Monopoly board secured by spy HQ

A hand drawn Monopoly board has been donated to the home of British codebreakers, Bletchley Park.

Alan Turing Monopoly Board - Pic Bletchley Park

Alan Turing Monopoly Board - Pic Bletchley Park

The board, used by the Bletchley Park Codebreaker Alan Turing, was thought lost.

Alan Turing used the pencil drawn board to play a game of Monopoly with two young friends, Edward and William Newman, in the early 1950s. It is reported that he lost the game.

William Newman has referred to this event in his short biography of his father, Professor Max Newman, Alan Turing’s friend, mentor and fellow Bletchley Park codebreaker.

The board was drawn by Mr Newman in pencil on a sheet of paper.

The properties carry the names of Cambridge streets.

A feature of the Newman board is a diagonal row of properties connecting the Go and Free Parking corners.

It is conceivable that this feature prevented Turing from applying certain strategies that could have enabled him to win the game.

The board was discovered recently by the current owners of the house near Cambridge that was previously the Newman family home.

(Left) Simon Greenish, chief executive, Bletchley Park and (right) William Newman, son of Bletchley Park codebreaker, Prof Max Newman.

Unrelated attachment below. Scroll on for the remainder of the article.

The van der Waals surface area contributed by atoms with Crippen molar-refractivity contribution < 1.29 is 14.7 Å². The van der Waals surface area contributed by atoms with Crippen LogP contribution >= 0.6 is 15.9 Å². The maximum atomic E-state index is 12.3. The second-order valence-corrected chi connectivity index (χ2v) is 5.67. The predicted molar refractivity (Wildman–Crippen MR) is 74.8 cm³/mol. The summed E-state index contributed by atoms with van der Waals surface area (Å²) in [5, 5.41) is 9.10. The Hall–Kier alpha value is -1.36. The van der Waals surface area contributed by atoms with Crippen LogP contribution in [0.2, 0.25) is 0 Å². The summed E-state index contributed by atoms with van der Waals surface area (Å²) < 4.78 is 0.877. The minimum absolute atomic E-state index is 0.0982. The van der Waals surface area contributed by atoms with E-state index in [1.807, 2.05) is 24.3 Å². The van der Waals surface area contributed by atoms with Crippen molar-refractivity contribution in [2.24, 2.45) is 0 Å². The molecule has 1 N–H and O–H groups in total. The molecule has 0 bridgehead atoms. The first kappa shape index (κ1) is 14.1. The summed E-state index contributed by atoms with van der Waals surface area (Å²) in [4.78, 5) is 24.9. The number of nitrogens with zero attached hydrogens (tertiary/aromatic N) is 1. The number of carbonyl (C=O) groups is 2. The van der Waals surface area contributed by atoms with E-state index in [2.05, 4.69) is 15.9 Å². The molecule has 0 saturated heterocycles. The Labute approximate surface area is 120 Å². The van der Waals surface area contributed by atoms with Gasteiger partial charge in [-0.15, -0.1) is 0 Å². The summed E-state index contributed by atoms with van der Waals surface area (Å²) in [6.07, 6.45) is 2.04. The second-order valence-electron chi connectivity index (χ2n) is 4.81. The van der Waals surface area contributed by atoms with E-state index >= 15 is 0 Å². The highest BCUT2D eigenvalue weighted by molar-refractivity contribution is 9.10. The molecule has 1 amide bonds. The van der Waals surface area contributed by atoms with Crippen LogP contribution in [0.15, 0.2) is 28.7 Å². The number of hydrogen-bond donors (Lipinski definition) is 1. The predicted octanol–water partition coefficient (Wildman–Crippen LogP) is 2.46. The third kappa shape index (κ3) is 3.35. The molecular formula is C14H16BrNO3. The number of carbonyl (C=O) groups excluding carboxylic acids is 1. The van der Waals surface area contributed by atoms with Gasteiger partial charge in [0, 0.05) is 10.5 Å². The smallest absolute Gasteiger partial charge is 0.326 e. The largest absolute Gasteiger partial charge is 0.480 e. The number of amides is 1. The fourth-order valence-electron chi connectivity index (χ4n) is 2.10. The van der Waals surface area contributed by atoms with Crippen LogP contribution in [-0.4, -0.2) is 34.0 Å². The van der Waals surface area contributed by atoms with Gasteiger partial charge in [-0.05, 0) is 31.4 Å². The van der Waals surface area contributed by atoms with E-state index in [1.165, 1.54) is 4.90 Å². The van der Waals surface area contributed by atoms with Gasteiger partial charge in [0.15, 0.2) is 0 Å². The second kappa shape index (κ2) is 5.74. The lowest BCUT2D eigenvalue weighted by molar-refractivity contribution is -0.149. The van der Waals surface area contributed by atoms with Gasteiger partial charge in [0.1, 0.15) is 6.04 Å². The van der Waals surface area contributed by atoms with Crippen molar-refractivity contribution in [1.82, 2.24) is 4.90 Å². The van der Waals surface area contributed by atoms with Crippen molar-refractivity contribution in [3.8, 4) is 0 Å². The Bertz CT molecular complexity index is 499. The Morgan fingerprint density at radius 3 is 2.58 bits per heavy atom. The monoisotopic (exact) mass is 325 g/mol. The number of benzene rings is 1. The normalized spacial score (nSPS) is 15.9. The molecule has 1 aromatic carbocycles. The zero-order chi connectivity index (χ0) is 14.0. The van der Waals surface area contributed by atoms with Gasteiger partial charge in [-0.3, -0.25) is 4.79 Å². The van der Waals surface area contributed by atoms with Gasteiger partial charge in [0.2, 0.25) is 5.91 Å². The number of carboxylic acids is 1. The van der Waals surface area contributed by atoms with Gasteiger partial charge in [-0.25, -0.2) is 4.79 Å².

(Left) Simon Greenish, chief executive, Bletchley Park and (right) William Newman, son of Bletchley Park codebreaker, Prof Max Newman.

They returned it to William, who instantly recognised it.

He  donated it to Bletchley Park, commenting, “It was amazing to set eyes on it after sixty years, and to recall our game with Alan.  It was typical of Alan that our playing Monopoly together was his idea, and that as a result he could spend time with us, not just with our parents.”

A silver tankard, presented to Max Newman at the end of the war by members of Bletchley Park’s ‘Newmanry’ to show their appreciation for his leadership, has also been donated to the Bletchley Park Trust by William Newman for display.

The Newmanry consisted of a three hundred strong team who broke the German high-grade Tunny cipher, used by Hitler and his high command.

Newman and his team successfully decrypted these enemy messages throughout the last few years of the war secretly saving countless lives.  Poignantly, the tankard’s inscription reads “To MHAN from The Newmanry 1943-45.”

The two new artefacts will be displayed in the Bletchley Park museum.





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